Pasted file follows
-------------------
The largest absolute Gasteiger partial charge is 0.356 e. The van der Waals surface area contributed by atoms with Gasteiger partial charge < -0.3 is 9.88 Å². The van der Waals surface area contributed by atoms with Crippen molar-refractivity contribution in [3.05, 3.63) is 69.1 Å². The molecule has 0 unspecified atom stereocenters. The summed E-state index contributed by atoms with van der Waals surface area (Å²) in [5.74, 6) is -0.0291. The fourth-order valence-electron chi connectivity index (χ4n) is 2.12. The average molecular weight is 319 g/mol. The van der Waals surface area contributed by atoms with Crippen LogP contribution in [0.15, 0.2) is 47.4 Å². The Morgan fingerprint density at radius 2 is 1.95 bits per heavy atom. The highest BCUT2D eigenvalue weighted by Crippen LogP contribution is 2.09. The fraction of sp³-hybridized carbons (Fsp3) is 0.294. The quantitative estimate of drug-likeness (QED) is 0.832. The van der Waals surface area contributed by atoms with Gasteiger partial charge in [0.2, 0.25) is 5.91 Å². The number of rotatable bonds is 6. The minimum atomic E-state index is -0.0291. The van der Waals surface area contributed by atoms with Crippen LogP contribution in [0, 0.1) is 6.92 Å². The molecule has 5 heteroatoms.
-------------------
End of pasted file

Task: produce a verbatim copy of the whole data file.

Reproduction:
The largest absolute Gasteiger partial charge is 0.356 e. The van der Waals surface area contributed by atoms with Gasteiger partial charge < -0.3 is 9.88 Å². The van der Waals surface area contributed by atoms with Crippen molar-refractivity contribution in [3.05, 3.63) is 69.1 Å². The molecule has 0 unspecified atom stereocenters. The summed E-state index contributed by atoms with van der Waals surface area (Å²) in [5.74, 6) is -0.0291. The fourth-order valence-electron chi connectivity index (χ4n) is 2.12. The average molecular weight is 319 g/mol. The van der Waals surface area contributed by atoms with Crippen LogP contribution in [0.15, 0.2) is 47.4 Å². The Morgan fingerprint density at radius 2 is 1.95 bits per heavy atom. The highest BCUT2D eigenvalue weighted by Crippen LogP contribution is 2.09. The fraction of sp³-hybridized carbons (Fsp3) is 0.294. The quantitative estimate of drug-likeness (QED) is 0.832. The van der Waals surface area contributed by atoms with Gasteiger partial charge in [0.2, 0.25) is 5.91 Å². The number of rotatable bonds is 6. The minimum atomic E-state index is -0.0291. The van der Waals surface area contributed by atoms with Crippen LogP contribution in [0, 0.1) is 6.92 Å². The molecule has 5 heteroatoms.